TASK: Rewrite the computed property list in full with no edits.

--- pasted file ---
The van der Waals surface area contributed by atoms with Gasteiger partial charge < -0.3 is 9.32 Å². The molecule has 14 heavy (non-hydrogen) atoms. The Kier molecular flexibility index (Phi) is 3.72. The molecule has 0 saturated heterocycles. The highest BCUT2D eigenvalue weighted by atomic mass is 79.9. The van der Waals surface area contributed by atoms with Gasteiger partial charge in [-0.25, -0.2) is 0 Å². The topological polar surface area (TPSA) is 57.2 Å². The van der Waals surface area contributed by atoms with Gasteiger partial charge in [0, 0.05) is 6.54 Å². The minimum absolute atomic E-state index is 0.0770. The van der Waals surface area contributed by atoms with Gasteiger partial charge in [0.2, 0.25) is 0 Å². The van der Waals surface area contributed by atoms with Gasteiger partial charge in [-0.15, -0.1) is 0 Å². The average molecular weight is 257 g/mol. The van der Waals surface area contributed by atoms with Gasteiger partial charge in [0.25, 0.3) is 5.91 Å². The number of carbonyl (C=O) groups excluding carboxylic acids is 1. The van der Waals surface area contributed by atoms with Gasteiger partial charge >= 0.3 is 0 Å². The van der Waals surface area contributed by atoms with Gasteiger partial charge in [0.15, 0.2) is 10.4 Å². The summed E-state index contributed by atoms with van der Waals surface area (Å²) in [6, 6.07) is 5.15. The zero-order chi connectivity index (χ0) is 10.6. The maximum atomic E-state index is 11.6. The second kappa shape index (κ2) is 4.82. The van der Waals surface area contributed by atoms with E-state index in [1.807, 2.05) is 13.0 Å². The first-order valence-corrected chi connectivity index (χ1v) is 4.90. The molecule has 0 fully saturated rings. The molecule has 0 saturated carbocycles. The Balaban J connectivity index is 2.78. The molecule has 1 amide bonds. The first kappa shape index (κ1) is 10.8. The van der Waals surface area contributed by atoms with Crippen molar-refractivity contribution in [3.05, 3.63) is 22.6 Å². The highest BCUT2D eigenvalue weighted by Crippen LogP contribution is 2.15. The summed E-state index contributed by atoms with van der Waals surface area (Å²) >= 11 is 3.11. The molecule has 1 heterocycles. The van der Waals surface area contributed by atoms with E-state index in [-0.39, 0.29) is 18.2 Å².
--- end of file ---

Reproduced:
The van der Waals surface area contributed by atoms with Gasteiger partial charge < -0.3 is 9.32 Å². The molecule has 14 heavy (non-hydrogen) atoms. The Kier molecular flexibility index (Phi) is 3.72. The molecule has 0 saturated heterocycles. The highest BCUT2D eigenvalue weighted by atomic mass is 79.9. The van der Waals surface area contributed by atoms with Gasteiger partial charge in [-0.25, -0.2) is 0 Å². The topological polar surface area (TPSA) is 57.2 Å². The van der Waals surface area contributed by atoms with Gasteiger partial charge in [0, 0.05) is 6.54 Å². The minimum absolute atomic E-state index is 0.0770. The van der Waals surface area contributed by atoms with Gasteiger partial charge in [0.2, 0.25) is 0 Å². The van der Waals surface area contributed by atoms with Gasteiger partial charge in [-0.15, -0.1) is 0 Å². The average molecular weight is 257 g/mol. The van der Waals surface area contributed by atoms with Gasteiger partial charge in [0.25, 0.3) is 5.91 Å². The number of carbonyl (C=O) groups excluding carboxylic acids is 1. The van der Waals surface area contributed by atoms with Gasteiger partial charge >= 0.3 is 0 Å². The van der Waals surface area contributed by atoms with Gasteiger partial charge in [0.15, 0.2) is 10.4 Å². The summed E-state index contributed by atoms with van der Waals surface area (Å²) in [6, 6.07) is 5.15. The zero-order chi connectivity index (χ0) is 10.6. The maximum atomic E-state index is 11.6. The second kappa shape index (κ2) is 4.82. The van der Waals surface area contributed by atoms with E-state index in [1.807, 2.05) is 13.0 Å². The first-order valence-corrected chi connectivity index (χ1v) is 4.90. The molecule has 0 fully saturated rings. The molecule has 0 saturated carbocycles. The Balaban J connectivity index is 2.78. The molecule has 1 amide bonds. The first kappa shape index (κ1) is 10.8. The van der Waals surface area contributed by atoms with Crippen molar-refractivity contribution in [3.05, 3.63) is 22.6 Å². The highest BCUT2D eigenvalue weighted by Crippen LogP contribution is 2.15. The summed E-state index contributed by atoms with van der Waals surface area (Å²) >= 11 is 3.11. The molecule has 1 heterocycles. The van der Waals surface area contributed by atoms with E-state index in [-0.39, 0.29) is 18.2 Å².